Using iCivics to Develop English Language Arts Skills

Civics is a subject area that offers an unlimited supply of complex, engaging primary and secondary source texts for students to read and build understanding from. This is why we believe it makes the perfect partner for English Language Arts lessons, now more than ever. In fact, a recent study done by the Fordham Institute found that engaging students with rich content in civics and social studies appeared to teach reading more effectively than other methods.

If you’ve never used iCivics resources as part of your English Language Arts curriculum [or to embed reading and writing skills into your social studies class], you’ve come to the right place. Our standards-aligned resources listed below will engage your students in high-interest, scaffolded writing assignments and discussions that will develop their non-fiction reading and writing skills to prepare students for College and Career readiness.

Dig into Author’s Purpose, Textual Evidence, and Writing with DBQuest

Use our DBQuests to help students read and analyze informational texts. Each module offers historical primary source documents on one topic, as well as guiding questions to help students dig into the text. This scaffolded approach helps students build evidence-based reading skills aligned with Common Core.

Here are three DBQuests you might try and the skills they will help your students gain. 

The Nashville Sit-Ins

This DBQuest explores three primary sources on the Nashville Sit-In Movement of 1960. It can be used to focus on the author’s purpose and selecting the best textual evidence to support conclusions. The DBQuest by itself is great for skills practice and can be paired with in-class reads about the Civil Rights Movement to help students build contextual and background knowledge.

Are your students reading books on the Civil Rights Movement? Consider how The Nashville Sit-Ins DBQuest can enrich and deepen their reading.

Assign the DBQuest

The Constitution’s Cover Letter

This DBQuest dives into George Washington’s letter to Congress in 1787. It can be used to focus on the author’s purpose, argumentative writing, and finding evidence to support analysis. Washington’s letter serves as an excellent mentor text for examining rhetoric as elements of persuasive writing. After students complete it, consider having them write a persuasive letter of their own.

Assign the DBQuest

America’s Founding Preambles

This DBQuest digs into the preambles and introductory text of the Declaration of Independence, Articles of Confederation, and the United States Constitution. The module can be used to help students build skills in finding evidence from informational texts to support analysis and answer questions.

Assign the DBQuest

“I have been integrating Science and Social Studies into our English Language Arts and Math courses. iCivics’ resources are wonderful for that, because I could easily teach the importance of learning good reading, decoding, and comprehension skills at the same time that I am teaching about the bill of rights or voting.” – Deanna C., Special Education Teacher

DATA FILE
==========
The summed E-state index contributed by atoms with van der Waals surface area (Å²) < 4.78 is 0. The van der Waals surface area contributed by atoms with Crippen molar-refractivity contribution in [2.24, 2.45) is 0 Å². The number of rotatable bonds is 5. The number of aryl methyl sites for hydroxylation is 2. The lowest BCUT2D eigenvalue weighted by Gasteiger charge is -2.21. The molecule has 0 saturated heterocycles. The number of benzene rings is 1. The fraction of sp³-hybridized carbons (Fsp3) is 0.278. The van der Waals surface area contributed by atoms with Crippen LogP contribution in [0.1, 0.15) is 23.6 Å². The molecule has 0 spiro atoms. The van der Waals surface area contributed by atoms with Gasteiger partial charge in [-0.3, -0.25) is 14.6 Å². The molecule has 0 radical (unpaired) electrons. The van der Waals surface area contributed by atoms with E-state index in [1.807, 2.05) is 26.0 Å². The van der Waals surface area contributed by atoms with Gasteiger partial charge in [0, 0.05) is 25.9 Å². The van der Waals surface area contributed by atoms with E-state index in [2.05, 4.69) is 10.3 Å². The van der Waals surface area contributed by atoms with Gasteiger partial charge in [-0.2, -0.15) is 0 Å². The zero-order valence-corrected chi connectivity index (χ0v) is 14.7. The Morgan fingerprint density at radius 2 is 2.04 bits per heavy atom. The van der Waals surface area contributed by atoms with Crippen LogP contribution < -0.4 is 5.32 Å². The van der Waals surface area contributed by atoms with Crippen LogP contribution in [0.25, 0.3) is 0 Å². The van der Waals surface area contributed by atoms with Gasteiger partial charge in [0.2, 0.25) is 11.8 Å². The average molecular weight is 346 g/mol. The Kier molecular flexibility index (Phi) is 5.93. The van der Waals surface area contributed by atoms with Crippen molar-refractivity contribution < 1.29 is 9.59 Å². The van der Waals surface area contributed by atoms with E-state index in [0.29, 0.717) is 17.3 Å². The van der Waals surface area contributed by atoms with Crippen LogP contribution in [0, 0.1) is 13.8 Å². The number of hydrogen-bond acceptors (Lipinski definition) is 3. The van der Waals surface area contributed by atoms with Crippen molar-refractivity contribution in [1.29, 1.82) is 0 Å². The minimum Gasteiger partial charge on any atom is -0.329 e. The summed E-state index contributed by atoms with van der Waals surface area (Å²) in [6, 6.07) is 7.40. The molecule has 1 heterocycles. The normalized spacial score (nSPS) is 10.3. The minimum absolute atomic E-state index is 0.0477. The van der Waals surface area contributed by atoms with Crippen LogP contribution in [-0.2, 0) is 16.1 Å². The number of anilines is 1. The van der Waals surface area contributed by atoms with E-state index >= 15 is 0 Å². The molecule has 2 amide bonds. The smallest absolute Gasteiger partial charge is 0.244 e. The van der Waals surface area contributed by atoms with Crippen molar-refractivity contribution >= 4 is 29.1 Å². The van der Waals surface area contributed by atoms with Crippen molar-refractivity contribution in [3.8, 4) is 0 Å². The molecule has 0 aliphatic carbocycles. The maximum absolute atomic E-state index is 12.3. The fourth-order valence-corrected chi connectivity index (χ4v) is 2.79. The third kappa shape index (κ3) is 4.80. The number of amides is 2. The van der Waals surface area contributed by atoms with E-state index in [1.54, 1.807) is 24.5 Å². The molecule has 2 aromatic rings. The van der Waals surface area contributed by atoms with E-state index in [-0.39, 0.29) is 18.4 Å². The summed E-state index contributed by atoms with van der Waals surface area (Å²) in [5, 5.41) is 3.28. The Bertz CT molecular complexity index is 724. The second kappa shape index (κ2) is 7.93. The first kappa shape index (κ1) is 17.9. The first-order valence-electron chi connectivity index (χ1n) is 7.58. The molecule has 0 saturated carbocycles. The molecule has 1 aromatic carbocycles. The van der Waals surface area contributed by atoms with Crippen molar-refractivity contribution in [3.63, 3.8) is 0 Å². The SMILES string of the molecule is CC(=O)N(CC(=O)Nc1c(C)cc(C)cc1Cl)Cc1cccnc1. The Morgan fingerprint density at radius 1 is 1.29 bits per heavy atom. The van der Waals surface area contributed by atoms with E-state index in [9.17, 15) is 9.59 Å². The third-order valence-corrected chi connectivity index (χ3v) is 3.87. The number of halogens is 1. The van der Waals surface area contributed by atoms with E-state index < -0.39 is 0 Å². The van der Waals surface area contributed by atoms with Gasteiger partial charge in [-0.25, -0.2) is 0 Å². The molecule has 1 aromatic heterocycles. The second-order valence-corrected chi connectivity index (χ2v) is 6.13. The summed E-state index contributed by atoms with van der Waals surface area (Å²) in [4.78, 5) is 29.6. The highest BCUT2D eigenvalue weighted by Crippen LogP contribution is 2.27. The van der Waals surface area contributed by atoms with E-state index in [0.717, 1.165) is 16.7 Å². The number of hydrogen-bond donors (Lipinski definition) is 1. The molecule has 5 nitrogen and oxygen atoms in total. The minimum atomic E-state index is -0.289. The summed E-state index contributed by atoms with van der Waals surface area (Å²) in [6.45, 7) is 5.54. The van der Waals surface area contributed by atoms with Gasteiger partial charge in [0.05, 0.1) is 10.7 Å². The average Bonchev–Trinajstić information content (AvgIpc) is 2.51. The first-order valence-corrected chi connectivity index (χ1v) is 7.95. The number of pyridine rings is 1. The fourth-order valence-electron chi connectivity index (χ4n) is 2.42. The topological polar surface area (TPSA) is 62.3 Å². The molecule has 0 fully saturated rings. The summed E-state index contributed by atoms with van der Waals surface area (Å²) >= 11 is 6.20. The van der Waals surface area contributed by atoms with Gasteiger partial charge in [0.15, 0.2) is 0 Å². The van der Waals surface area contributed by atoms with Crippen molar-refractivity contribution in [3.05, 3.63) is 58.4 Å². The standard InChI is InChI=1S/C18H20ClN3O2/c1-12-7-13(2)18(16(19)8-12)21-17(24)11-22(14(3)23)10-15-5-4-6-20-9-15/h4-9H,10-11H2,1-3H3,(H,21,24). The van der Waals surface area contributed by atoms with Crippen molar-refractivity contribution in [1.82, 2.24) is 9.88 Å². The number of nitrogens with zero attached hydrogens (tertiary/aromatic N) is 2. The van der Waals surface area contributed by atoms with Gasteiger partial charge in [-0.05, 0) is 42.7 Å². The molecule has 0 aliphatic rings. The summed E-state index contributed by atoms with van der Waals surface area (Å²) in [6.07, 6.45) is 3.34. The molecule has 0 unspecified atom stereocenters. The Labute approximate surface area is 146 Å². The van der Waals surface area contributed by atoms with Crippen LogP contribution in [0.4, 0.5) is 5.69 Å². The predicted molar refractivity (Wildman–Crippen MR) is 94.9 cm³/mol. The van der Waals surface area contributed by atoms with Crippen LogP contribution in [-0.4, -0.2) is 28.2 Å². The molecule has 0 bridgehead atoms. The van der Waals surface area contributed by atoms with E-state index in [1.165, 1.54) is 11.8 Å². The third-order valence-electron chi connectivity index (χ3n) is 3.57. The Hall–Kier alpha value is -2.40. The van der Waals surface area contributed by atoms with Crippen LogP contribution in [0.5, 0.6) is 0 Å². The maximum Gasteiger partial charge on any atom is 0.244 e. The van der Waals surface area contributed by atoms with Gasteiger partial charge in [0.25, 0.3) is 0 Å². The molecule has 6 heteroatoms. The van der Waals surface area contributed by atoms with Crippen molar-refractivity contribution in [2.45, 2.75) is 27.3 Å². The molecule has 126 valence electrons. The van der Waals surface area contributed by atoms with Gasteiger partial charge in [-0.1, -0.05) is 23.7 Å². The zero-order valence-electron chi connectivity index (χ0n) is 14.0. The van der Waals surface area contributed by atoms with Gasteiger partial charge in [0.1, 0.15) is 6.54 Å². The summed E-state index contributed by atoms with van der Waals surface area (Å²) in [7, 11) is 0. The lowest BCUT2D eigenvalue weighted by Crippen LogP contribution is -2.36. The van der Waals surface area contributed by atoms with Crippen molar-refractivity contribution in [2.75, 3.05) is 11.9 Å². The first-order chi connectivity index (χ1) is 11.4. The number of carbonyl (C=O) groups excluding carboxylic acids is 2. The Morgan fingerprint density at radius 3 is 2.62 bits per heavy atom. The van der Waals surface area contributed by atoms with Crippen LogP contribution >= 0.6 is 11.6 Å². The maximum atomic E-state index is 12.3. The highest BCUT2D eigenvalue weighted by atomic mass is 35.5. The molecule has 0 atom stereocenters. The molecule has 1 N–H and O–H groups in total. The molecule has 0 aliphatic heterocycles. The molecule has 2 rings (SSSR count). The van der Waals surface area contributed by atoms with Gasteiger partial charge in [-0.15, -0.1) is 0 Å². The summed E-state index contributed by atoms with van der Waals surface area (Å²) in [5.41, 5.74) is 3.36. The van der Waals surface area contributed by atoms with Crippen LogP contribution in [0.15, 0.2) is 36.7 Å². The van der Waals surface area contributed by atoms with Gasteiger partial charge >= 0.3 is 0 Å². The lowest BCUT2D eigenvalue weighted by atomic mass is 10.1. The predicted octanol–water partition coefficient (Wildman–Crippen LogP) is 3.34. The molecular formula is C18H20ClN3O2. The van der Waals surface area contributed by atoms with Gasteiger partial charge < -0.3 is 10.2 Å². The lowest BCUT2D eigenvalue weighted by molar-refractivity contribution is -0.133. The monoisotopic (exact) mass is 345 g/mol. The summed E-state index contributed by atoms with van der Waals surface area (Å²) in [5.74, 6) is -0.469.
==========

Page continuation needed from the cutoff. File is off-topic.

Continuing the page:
Teach News Literacy and Journalism

Add a Fun Game: NewsFeed Defenders

Do your students understand news and media messages? Can they tell fact from opinion? Accuracy from deception? A credible source from an untrustworthy one? Engage students in gameplay, literacy, and valuable 21st century skills.

In Newsfeed Defenders, students employ critical thinking as they evaluate markers of deceptive media by working to maintain a fictional social media website. Be sure to explore the NewsFeed Defenders Extension Pack, which includes ready-made activities designed specifically for the game.

Extra Credit! After gameplay, ask students to write a journal entry about why we shouldn’t believe everything we see on the internet.

Play the Game

Journalism-Focused Lessons

Our media literacy curriculum offers a wide variety of lesson plans to dig into skill building around journalism, such as understanding satire and bias, and evaluating opinion. Lessons in each unit will challenge students to take a critical look at media messages through simulations, vocabulary-building activities, and real world applications.

Engage Students in Persuasive Writing

In our Persuasive Writing Curriculum Unit, students learn how to “argue on paper” using a fictional case about a school dress code rule against band t-shirts. The lessons take them through the process of writing two persuasive essays: one supporting the rule and one opposing it.

Explore the Lessons

Resources Made in Partnership with Teacher Created Materials

Teaching Civics Today

Teaching Civics Today: The iCivics Approach to Classroom Innovation and Student Engagement is a professional resource that shows teachers how to bring civics into their social studies classrooms in an engaging, meaningful way.

Whether used with our K–5 Readers or by itself, this resource is the perfect tool to help you develop tomorrow’s leaders today by helping your students understand the value of civic engagement.

Learn more

Why Civics? Why Now? Re-Imagining Civic Education for the Next Generation

In this on-demand webinar, Emma Humphries, Chief Education Officer for iCivics, dives into the research-based connections between civic knowledge and reading comprehension.

View the Webinar

iCivics K-5 Readers

The iCivics K-5 Readers are standards-aligned and include lesson plans, student activity pages, assessment, and game cards, as well as links to digital resources like ebooks and a multimedia library. These topic-driven books help students explore social issues, understand government, make logic-based arguments, and consider different options. They aim to promote civic discourse and critical thinking through easy-to-use lessons.

Learn more